With lots of us fighting the urge to hibernate, now is the perfect time for our fab osteopath, Katie, to share her top tips for beating fatigue this winter.
“As the seasons start to change and the number of daylight hours decrease, I’ve been noticing a lot of yawning going on. And it’s not due to boredom!
Research shows that 1 in 5 of us are unusually tired and 1 in 10 are chronically tired.
Fatigue is a symptom of many medical conditions and these may need to be investigated. Tiredness which isn’t relieved by a good nights sleep should warrant a visit to the doctor after about a month. If you have other symptoms such as nausea, weight loss, increased thirst, hair loss or changes to your bowel habits then you should go before this point for initial blood tests.
Common medical causes of tiredness include:
- Anaemia (iron deficiency, especially in women and vegetarians/vegans)
- Early stage pregnancy
- Thyroid problems
- Side effects of medication
- Underlying infection
However once these have been ruled out, what can you do to help yourself to feel better?
- Get a good nights sleep
This may be quite obvious, but it is the most important part of trying to combat fatigue (which is why it is number one on our list!) Even if you follow all the tips below, if you don’t aim for a good nights sleep you may feel better but it is unlikely you will be 100% better.
Unfortunately there is no magic number for the hours you need to sleep; under 7 hours is likely to be too little but over 9 is likely to be too much – you need to work out your own pattern.
There are many different ways to try and improve sleep: keeping a dark and cool bedroom; sleeping within a set routine; avoiding stimulants such as caffeine or watching television before bed. Keeping all electronic devices such as phones and tablets out of the bedroom can be very beneficial too!
- Control your weight
Evidence suggests that if you are overweight or underweight you are more prone to experiencing fatigue.
If you are underweight you may not be having an adequate nutrient intake to run your body at its optimal level. Similarly, if you are overweight it will take more energy to move your body and keep the simple processes of breathing and heart circulation going.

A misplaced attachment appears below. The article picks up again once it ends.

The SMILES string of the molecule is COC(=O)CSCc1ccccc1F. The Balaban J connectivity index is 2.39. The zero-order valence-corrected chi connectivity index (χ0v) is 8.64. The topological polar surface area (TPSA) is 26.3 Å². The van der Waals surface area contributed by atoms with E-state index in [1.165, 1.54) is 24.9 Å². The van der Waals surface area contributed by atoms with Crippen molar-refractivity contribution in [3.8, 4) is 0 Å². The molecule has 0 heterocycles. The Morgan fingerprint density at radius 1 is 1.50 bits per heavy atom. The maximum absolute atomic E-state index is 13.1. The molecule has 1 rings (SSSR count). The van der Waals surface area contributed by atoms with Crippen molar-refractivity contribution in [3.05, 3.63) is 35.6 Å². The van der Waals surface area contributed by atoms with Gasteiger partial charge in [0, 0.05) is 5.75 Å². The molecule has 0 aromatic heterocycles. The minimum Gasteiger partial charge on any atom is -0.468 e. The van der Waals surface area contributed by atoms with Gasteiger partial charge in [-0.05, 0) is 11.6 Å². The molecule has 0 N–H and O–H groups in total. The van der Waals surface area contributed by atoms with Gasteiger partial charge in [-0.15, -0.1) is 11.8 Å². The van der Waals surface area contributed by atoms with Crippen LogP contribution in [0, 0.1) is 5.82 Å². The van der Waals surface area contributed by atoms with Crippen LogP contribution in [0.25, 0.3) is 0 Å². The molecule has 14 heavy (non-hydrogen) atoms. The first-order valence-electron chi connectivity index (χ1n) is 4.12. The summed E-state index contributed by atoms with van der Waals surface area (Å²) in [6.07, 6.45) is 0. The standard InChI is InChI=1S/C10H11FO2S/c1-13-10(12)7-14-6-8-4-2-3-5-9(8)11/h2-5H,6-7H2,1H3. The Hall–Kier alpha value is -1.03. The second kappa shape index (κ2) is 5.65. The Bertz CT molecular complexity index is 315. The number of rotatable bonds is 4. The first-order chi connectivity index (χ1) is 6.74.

Unexpectedly there is research to show that obesity is more of a risk factor for tiredness in women than in men, especially in the older population.
- Diet, Caffeine and Alcohol
A good diet gives you all the vitamins and nutrients you need (mild deficiencies can cause tiredness, which I will discuss below).
If you eat a healthy low GL diet it will help keep your blood sugar level constant and thus stop you experiencing energy highs and lows.
Similarly, high levels of caffeine can cause dips in energy levels. As caffeine is a stimulant it means that whilst in your body it can make you feel more alert. This can heighten the feelings of fatigue you experience when the caffeine wears off. Try weaning yourself off caffeine over a course of three weeks and then stay off it for a month to see whether it makes a difference to your energy levels.
Having too much alcohol can also lead to fatigue. The NHS recommends that men should not regularly drink more than 3-4 units per day. They also recommend that women should not regularly drink more than 2-3 units per day (this page will help you understand what a unit is…)
‘Regularly’ means drinking every day or most days of the week. If you feel that you drink too much it may be a god idea to have a chat to your GP about what you could do next to help.
Research shows that massage can reduce fatigue (although I know you may feel sleepy and relaxed afterwards!) and it also helps increase sleep quality – a double whammy! It is usually recommended that patients have a series of around 10 massage treatments for fatigue which should be spread throughout 5-10 weeks.
Massage has also been shown to reduce fatigue in those suffering from cancer, and thus improves quality of life.
Massage may even reduce post-partum or pregnancy-related fatigue so it is definitely worth a try.
It is believed that touch and manual therapies decrease stress hormone levels in the body and increase levels of our ‘feel good’ hormones, dopamine and serotonin which help you to feel better and more awake.
If you have a medical condition which may impact how massage works (such as diabetes, heart disease or cancer) it is important to tell your massage therapist. It is also important to go to a massage therapist experienced in treating people with your condition, or go to a medically trained professional such as an osteopath, physical therapist or trained nurse.
- Take Your Vitamins
Vitamin B12 can be associated with tiredness, especially in vegetarians and vegans, although meat-eaters may also suffer. Doctors rarely test for blood levels of B12 so it may be a hidden cause of your tiredness.
If you have very low levels of B12 you may even begin to experience pins and needles in the fingers and toes. Try increasing your intake to see if it makes a difference, either by taking supplements or natural sources. These include marmite (yeast extract), liver, milk, fortified breakfast cereals and there is some evidence for taking the green algae supplement, chlorella, to reduce deficiency. Vitamin B12 also helps you to absorb iron to reduce anaemia.
You can read part 2 of my top tips to beat fatigue in the new year – when we will all have got through the busy festive period and will be in need of some energy boosting!